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Theoretical astronomy

This puts the planet outside the traditional “habitable zone,” where conditions are thought to be ripe for life. But Teske pointed out that microbes are resilient creatures; if there is water on the planet and if other necessary ingredients are present, it’s feasible that organisms might lurk in an ocean beneath the ice.

Yet much about the planet around Barnard’s Star remains uncertain. Astronomers aren’t sure if it’s rocky like Earth or built of gas and ice, like Neptune. They know it must be at least three times as massive as Earth, but it could be even larger.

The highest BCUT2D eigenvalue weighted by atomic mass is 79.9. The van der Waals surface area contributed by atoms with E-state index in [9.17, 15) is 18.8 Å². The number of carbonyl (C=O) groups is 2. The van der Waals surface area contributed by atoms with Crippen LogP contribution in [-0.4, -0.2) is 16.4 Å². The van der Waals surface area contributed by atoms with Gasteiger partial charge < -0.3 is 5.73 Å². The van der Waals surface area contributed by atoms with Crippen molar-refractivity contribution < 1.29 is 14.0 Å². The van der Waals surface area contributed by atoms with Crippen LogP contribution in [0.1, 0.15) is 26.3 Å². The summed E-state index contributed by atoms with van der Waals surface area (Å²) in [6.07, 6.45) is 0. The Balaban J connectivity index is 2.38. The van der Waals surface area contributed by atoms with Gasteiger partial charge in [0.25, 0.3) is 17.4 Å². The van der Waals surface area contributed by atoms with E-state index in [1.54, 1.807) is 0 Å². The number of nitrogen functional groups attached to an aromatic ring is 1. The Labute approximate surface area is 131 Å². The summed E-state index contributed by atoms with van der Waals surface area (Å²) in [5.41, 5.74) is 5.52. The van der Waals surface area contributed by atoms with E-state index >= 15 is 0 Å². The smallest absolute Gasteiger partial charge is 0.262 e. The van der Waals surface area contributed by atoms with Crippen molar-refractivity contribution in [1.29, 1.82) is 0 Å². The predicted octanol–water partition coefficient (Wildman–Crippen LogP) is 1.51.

They aren’t even 100 percent certain the planet is there, Ribas noted. The research pushed the limits of the radial velocity detection technique, which becomes more difficult the farther a planet is from its star. Mathematical models suggest there is still a 0.8 percent chance that Barnard’s Star’s apparent wobble is caused by some other factor, like sunspots. For that reason, the exoplanet is deemed a “candidate,” rather than a confirmed discovery.

“Difficult detections such as this one warrant confirmation by independent methods and research groups,” Rodrigo Diaz, an astronomer at the University of Buenos Aires who was not involved in the research, wrote in a commentary for Nature. But if it’s confirmed, the “remarkable planet” would give “a key piece in the puzzle of planetary formation and evolution,”